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Interest in HF: started in childhood with the classics, which, IMHO are HF even if they were contemporary when written.
Favourite HF book: Prince of Foxes, by Samuel Shellabarger
Preferred HF: Currently prefer 1600 and earlier, but I'll read anything that keeps me turning the page.
Location: California Bay Area

Post by MLE (Emily Cotton) » Sat December 6th, 2008, 2:59 pm

I love the centuries when the world became global --1450 to 1650. I tend to shy away from novels set in the industrial revolution or later because I read in order to get a break from technology. A really good story will override that, of course.
My preference is for novels set outside England, or those that show how the world developed. i am rather fascinated with the historical roots that produced the twentieth century, how one part of the world rose in power while the areas that were powerful lost it. Why did Great Britain come to rule the world for almost the entire nineteenth century instead of China or Persia?

The answers to that lie in the renaissance centuries. I am just starting to get a closer look at what was going on in India and China during those years, but there are very few novels set there.

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Divia
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Post by Divia » Sat December 6th, 2008, 3:07 pm

this is slightly fickle but I like the clothes. I always thought the big bell dresses were so cool! Then I started to research the time and I began to love the Victorian Era more and more. I thought it was awesome, the women's struggle, ethics, their nonstop rigid rules. Its all very interesting to me.
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Tanzanite
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Post by Tanzanite » Sat December 6th, 2008, 3:49 pm

The stuff I read is mostly from 1066 through the Tudors - not really sure why other than perhaps it's the little girl fascination with brave knights, beautiful ladies, castles and dragons (OK, those don't exist but it's still part of the fantasy). Since I discovered how much I can learn about history from reading a great story, I occasionally read about other periods of time, but there are still a lot of them I haven't even touched on yet.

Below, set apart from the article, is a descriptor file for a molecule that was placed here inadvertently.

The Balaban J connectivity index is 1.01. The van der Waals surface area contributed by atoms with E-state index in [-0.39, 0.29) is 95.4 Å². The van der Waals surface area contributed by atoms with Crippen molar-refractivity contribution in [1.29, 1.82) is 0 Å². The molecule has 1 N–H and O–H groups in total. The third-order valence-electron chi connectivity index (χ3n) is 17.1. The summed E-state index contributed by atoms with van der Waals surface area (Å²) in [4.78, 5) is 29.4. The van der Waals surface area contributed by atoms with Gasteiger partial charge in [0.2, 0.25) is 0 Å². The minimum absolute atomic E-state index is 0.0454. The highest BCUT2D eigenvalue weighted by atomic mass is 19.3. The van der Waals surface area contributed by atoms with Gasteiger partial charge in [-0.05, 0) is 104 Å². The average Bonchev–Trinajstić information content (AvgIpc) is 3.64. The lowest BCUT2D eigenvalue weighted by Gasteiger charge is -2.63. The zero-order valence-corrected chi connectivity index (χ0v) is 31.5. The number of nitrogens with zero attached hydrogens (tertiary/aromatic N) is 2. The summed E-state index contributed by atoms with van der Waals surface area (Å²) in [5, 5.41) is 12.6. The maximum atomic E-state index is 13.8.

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EC2
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Post by EC2 » Sat December 6th, 2008, 4:18 pm

Great question Annie!
What happened to you at Hampton Court. I'm dying to know know!
My interest as a writer is 1066-1250, and that's mainly due to falling in love with various knightly guys in TV programmes during my teens. I wrote stories about them, wanted those stories to feel real, got researching to do that and became hooked. I guess it's a bit like Divia and her initial interest because of the dresses - only mine was in handsome guys in chain mail :o :D

As a reader, I like any period. I'm not particularly into the period between 1600 and 1800 but even then I'll make exceptions. I did the Tudors and Stuarts for my A levels and I found the Stuarts incredibly boring and was just about put off for life. Those mentioned 200 years are not my period of natural choice, but if someone chose it as a book club read I'd go with it, and it certainly never put me off Diana Gabaldon! I'm also happy to read histories of other cultures and settings other than my homeland. That's about it really.
Les proz e les vassals
Souvent entre piez de chevals
Kar ja li coard n’I chasront

'The Brave and the valiant
Are always to be found between the hooves of horses
For never will cowards fall down there.'

Histoire de Guillaume le Mareschal

www.elizabethchadwick.com

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donroc
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Post by donroc » Sat December 6th, 2008, 5:07 pm

Film, when I was a child, got me interested, starting with Robin Hood at age six. I'd see the film and want to read the history, and later the book.

I fantasized, as a boy, to be in the "regiment" commanded by Sir Aubrey Smith, and participate in all the derring-do with Flynn and the stock company at Warners.

My interest in History broadened and intnensified, and now I write whatever story inspires me regardless of century or country.
Image

Bodo the Apostate, a novel set during the reign of Louis the Pious and end of the Carolingian Empire.

http://www.donaldmichaelplatt.com
http://www.youtube.com/watch?v=RXZthhY6 ... annel_page